This is your creative window to entice your 3 senses: Sight, Smell and Touch. This is where the magic happens. At "Trace" you will add all of your Colorants (Mica's, Silica and Dyes) for your visual enhancement. You will add your Essential Oils now for your olfactory scents and fragrant smells. You will add your Materials (Ground Materials) now (Plants, Herbs, Spices, Emollients, Abrasives, Grains, etc.) for the texture and feel of your soap.

8.  Pouring the soap substance into your box mold and insulating.

Step 8 in the Soap Making Process is Pouring and Insulating. This step involves pouring the soap substance into your box mold and then insulating the box with a towel. This is also the gel phase. Gel phase occurs depending on what temperatures you mixed the oils and lye at.

Generally for regular soaps you will insulate the soap box with a towel for a 24 hour period of time.  For Milk Soaps and oven process there  is another procedure involved.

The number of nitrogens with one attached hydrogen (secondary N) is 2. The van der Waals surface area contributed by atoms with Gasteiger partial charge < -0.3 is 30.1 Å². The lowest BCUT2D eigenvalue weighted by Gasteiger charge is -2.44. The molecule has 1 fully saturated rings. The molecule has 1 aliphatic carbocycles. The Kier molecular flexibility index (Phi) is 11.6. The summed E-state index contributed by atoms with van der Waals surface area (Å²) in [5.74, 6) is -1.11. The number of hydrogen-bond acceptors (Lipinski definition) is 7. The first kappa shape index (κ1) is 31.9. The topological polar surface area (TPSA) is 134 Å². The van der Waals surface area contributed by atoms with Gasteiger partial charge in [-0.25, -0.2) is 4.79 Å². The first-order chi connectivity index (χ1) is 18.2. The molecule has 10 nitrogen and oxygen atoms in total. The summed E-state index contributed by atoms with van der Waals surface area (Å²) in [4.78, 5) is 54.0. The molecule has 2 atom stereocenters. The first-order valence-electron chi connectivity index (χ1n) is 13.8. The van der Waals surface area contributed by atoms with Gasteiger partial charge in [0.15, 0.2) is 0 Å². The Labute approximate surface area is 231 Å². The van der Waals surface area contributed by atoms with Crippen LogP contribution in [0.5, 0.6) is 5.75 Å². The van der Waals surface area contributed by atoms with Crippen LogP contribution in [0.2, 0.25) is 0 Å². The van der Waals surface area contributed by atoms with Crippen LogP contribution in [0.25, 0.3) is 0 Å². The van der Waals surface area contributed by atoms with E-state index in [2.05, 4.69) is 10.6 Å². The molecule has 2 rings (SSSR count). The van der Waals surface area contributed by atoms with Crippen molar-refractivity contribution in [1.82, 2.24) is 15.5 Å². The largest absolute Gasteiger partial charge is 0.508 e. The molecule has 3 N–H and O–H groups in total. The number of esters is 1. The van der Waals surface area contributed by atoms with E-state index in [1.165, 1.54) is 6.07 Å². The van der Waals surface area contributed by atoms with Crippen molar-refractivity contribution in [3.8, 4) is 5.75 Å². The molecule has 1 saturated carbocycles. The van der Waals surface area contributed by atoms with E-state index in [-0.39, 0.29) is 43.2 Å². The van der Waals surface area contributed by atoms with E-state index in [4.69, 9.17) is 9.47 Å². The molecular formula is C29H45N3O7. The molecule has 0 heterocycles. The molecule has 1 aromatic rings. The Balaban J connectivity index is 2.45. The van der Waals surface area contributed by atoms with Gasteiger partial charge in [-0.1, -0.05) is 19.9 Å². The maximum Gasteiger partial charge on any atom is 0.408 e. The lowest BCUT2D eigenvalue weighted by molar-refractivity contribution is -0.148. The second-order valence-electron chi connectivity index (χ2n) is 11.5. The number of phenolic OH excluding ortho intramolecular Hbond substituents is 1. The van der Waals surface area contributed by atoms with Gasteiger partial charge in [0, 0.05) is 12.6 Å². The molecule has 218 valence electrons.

9.  Cleanup now or wait 24 hours.

Step 9 in the Soap Making Process.  Cleanup, There are two ways to do this.  You can either cleanup right now or you can wait 24 hours.  If you are like me, you'll want to clean up immediately after you have poured the soap into your mold. 

1.  If you cleanup right now, I recommend using many paper towels to wipe off the soap (that has not yet saponified) from your soap making utensils, pots and measuring cups.  Remove as much as possible.  Do this before you rinse and clean the equipment.  You want to avoid pouring the unsaponified oils and fats down your drain.  If you do, your drain will clog up eventually. 

If your drain is clogged and backing up from soap making, I have a 25% off coupon you can redeem when you call (               ).  We have a national account set up with them for this purpose.  LINK

2.  Wait and cleanup in 24 hours.  Let the dirty equipment set somewhere out of the way.  After that time all the gooey soap substance on your equipment will have saponified and turned to soap!  This means that your dirty equipment will be coated with fresh soap and your cleanup will be a snap! 

I have cleaned up both ways.  I would recommend waiting  24 hours to cleanup.  You can cut your soap bars and then cleanup your equipment.  The choice is up to you.  

10.  Pull out your soap loaf and cut into desired bar size.